thats pretty awesome... i have a similar wall covered with postcards of places i've been, but i could use that application to make a more personal version of the wall i already have.
I was just playing with that today.. my xeon box loves it. :)
Nice balance with the wall on the other side of the mannequin, the analog original as it were...
our solution, at the old krackhaus, was for sara to print out on her color printer all the desired images; we then taped them down to our fridges and walls with strips of clear packing tape that protected them.
not a bad solution.
but i like this....
Comparing the sides of the mannequin, I wonder if you could eliminate the blank space entirely by associating an "essential rectangle" with each picture, so that other pictures would be allowed to overlap any part not inside it.
I realize that adapting the algorithm to do that might be really hard, and certainly marking such a rectangle for each picture is drudgery exceeding that of kernel recompilation. But having been shown good, perfect becomes much more desirable.
You mean "make the images completely cover the background, with no white showing through?"
It can almost do that; I generated a few files with --margin set to negative-one inch, but there were still big white boxes here and there, and it looked really wrong.
One way around that that I thought about was doing two separate layouts -- one just to cover the background, and then the "real" layout on top of that. There's still a chance that to white holes would line up, though.
Another way would be to make a second pass to spot the white holes and then just stuff some more pictures behind them.
I'm not sure the "overlap by an inch" approach will look good in general, though; when tiling them by hand with actual photos, I know I spent a lot of time moving things around to avoid, e.g., covering part of someone's face. That sort of contextual knowledge is not easy to automate.
On the other hand, it is likely that all the action is near the center of each picture.
What about a hybrid method? One normal pass as you want it (with no or little overlap so only the edged would be stepped on), a second pass to create the background with the same set of photos, but darkened say 30% (or even just decrease saturation or contrast rather than brightness, that'd be a cool effect) or so, with the larger overlap amount. Your content layer then has little to no overlap to worry about, and the background both fills all white space, and is not as attention grabbing as the foreground. This might be easier than checking for white spots lining up in two layers (I would think so, it's just running the same script with two different overlap values, one negative, one positive or zero), but I have no expereince there...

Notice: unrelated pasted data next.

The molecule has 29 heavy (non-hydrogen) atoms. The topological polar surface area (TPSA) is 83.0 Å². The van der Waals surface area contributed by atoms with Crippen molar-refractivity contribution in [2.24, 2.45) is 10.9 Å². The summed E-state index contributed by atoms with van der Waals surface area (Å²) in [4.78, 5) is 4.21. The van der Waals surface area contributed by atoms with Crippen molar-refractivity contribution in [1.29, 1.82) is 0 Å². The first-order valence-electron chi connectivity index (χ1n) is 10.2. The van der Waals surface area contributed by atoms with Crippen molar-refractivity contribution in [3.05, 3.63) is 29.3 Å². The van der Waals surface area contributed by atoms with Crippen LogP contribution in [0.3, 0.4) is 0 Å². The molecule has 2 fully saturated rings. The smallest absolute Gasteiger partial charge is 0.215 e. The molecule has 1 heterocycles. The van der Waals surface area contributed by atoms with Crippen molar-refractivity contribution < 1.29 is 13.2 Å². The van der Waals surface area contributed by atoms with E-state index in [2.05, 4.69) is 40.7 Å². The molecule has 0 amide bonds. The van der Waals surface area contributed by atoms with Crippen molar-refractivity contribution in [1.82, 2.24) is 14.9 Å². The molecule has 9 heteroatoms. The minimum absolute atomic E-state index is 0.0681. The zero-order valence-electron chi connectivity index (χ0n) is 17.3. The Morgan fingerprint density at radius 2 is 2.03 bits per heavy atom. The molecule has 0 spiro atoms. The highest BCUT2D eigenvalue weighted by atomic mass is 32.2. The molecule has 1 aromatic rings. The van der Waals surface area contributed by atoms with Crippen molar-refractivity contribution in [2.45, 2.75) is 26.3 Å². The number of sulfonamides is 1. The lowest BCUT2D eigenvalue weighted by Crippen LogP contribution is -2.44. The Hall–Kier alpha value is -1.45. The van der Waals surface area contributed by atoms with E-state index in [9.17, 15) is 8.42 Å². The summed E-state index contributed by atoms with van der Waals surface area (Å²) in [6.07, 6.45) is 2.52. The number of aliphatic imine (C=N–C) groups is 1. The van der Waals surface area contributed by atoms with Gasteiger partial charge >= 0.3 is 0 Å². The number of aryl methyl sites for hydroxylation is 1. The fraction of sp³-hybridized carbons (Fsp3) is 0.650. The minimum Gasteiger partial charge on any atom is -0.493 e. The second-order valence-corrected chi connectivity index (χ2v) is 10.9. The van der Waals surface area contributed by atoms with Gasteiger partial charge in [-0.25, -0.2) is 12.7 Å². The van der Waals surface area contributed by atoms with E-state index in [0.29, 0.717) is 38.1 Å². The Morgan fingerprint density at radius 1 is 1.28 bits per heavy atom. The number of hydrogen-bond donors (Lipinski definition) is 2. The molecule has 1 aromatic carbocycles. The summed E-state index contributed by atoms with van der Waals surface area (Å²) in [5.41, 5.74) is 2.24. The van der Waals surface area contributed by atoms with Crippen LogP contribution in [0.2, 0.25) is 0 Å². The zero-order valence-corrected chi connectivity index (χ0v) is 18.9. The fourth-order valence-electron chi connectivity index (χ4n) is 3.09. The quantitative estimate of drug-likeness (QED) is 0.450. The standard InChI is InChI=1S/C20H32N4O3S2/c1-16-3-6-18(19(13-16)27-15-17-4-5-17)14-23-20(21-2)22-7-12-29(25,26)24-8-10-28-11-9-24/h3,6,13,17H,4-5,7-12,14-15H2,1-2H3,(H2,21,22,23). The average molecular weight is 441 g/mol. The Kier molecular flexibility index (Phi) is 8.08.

Does that turn into a knapsack algorithm, then?
Nevermind, I took a look in the code where you already answered that. Out of curiosity, did you experiment with an NP algorithm, or do any estimates as to how long it would have taken?
That looks amazing. I want one too.
What's the quality like up close? Is it more like an inkjet, or a photographic print?
It's 300 dpi on thick matte paper, so it looks totally photographic to me...
The printer is an Epson 9600, it uses 7 colors CMYK as well as Light C, Light M, and Grey. It is printing a continuous tone image in this case at 300 dpi. Epson claims a print resolution of 2880 x 1440 dpi, which we call bull$#!t on. Anything above 300 and you can not see any noticeable difference in an image. And type looks soft below about 8 or 9 pt no matter what. Because it is technically a SWOP standard set up, the colors are all going to be more muted than a true photgraphic printer. Epson has some cheats using it's 7 colors to get brighter more vivid prints, but, as we are a print shop, we make sure that those are not used. But aside from that, they are considered photo quality, as there is no halftone pattern and almost no visible lines from the travel of the print heads.
[side rant]My biggest complaint with this printer, and Epson in general. Is that you can not mix a black only with color on the same page. Because the printer is ICC driven, it insists on converting the black only portion of the image to a 4 color black. End result is always an extremely crappy green tinted black and white image. If dealing with B&W and epson, the key is to create a 4c B&W image, with the yellow trailing behind the cyan and magenta.
That is so fucking cool. I want an uber-printer now!
Then again, for the price of a printer like that I could probably just build a wall sized display.